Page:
Observed Water Cycle Predictability and NEWS Organization

April 20, 2012 | By | Add a Comment

Houser, P. (PI); 01/12/2011-01/11/2014:  Observed Water Cycle Predictability and NEWS Organization.  NASA-NEWS Program, $568,296; 0.3 FTE/yr (GMU)., Sponsor POC: Dr..Jared Entin (202/358-0275, jared.k.entin@nasa.gov), Award #NX11AE32G

Summary: The overarching goal of the NASA Energy and Water Cycle Study (NEWS) is to document and enable improved, observationally-based, predictions of energy and water cycle consequences of Earth system variability and change. NEWS is nearing completion of its first 5-year phase, which has focused on the first coordinated attempt to describe the complete global energy and water cycle using existing satellite and ground based observations, laying the foundation for essential NEWS developments in model representations of atmospheric energy and water exchange processes. The NEWS implementation plan clearly states that the key question is to what extent expected climate changes are related to changes in the rate of the Earth’s energy and water cycles, and how well that can be predicted in the future. Much progress has been made towards addressing this question in the first phase of NEWS, which has focused on the first coordinated attempt to describe the complete global energy and water cycle using existing satellite and ground based observations.  However, I propose to address one of the most significant outstanding gaps in NEWS phase 1, which is to use this coordinated observation-based global water and energy cycle description to assess global water and energy cycle predictability. In addition this proposal also supports the PI’s role as NEWS project scientist, provides support for maintenance of the NEWS web site and data center, and will provide limited support to maintain some NASA cold-season field observations.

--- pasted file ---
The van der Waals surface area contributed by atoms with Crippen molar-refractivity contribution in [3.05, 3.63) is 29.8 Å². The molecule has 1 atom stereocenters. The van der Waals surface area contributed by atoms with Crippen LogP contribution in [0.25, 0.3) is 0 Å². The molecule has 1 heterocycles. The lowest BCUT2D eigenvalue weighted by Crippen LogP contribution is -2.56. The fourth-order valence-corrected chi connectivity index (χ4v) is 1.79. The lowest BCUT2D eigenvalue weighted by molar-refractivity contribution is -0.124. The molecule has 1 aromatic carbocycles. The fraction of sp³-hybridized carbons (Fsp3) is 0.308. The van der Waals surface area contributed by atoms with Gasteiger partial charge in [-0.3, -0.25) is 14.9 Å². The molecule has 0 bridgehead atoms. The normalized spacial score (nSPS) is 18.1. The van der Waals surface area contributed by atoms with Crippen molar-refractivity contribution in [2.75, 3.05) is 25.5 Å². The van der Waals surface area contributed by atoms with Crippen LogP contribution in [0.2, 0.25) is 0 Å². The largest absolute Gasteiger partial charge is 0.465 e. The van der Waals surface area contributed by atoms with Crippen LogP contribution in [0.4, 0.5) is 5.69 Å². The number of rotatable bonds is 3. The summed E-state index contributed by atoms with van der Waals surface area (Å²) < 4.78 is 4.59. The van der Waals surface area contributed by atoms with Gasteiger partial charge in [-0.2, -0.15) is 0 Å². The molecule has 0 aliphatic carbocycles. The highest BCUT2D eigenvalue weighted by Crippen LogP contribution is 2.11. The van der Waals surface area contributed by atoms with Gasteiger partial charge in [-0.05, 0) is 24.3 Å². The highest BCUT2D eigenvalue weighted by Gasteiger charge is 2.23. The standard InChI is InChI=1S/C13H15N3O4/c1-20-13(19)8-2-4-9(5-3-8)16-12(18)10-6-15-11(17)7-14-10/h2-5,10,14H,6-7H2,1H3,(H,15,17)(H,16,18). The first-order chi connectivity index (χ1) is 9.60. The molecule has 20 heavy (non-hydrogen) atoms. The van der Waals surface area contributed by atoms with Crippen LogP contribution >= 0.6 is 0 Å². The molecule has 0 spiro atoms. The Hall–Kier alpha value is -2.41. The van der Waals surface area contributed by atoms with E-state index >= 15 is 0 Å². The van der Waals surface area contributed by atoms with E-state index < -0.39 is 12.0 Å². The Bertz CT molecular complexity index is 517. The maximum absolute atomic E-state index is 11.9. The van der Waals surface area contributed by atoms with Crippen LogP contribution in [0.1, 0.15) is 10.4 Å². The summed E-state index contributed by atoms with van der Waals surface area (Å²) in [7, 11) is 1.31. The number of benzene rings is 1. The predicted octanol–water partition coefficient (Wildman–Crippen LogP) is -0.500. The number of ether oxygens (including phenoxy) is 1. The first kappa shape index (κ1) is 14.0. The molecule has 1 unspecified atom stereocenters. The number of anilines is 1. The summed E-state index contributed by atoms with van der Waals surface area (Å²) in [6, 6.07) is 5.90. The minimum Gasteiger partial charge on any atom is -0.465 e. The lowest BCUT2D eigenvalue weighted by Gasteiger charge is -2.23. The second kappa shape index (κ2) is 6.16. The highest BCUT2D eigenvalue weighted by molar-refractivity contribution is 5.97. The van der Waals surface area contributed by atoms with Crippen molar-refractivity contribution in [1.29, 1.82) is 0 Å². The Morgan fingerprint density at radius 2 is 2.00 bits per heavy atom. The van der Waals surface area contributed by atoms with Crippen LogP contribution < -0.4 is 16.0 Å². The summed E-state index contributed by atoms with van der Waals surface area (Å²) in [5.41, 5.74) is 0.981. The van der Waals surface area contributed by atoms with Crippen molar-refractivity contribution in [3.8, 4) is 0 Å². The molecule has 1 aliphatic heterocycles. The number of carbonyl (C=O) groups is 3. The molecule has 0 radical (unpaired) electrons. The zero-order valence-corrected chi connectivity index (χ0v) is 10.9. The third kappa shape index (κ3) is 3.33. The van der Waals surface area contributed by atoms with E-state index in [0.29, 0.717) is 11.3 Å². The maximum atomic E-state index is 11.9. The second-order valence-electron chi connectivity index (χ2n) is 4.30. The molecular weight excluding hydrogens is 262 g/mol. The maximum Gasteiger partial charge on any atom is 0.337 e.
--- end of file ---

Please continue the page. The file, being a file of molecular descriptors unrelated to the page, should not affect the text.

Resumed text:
Filed in: Current Support

Dr. Paul R. Houser

About the Author (Author Profile)

Dr. Houser in an internationally recognized expert in local to global land surface-atmospheric remote sensing, in-situ observation and numerical simulation, development and application of hydrologic data assimilation methods, scientific integrity and policy, and global water and energy cycling. He received his B.S. and Ph.D. degrees in Hydrology and Water Resources from the University of Arizona in 1992 and 1996 respectively. Dr. Houser's previous experience includes internships at the U.S. Geological Survey and at Los Alamos National Laboratory. Dr. Houser joined the NASA-GSFC Hydrological Sciences Branch and the Data Assimilation Office (DAO/GMAO) in 1997, served as manager of NASA’s Land Surface Hydrology Program, and served as branch head of the Hydrological Science Branch. In 2005, he joined the George Mason University Climate Dynamics Program and the Geography and Geoinformation Sciences Department as Professor of Global Hydrology, and formed CREW (the Center for Research for Environment and Water). Dr. Houser has also teamed with groundwater development and exploration companies (EarthWater Global and Geovesi) and has served as Science Advisor to the U.S. Bureau of Reclamation. Dr. Houser has led numerous scientific contributions, including the development of Land Data Assimilation Systems (LDAS), the Hydrospheric States Mission (Hydros/SMAP), the Land Information System (LIS), the NASA Energy and Water cycle Study (NEWS), and the Water Cycle Solutions Network (WaterNet).

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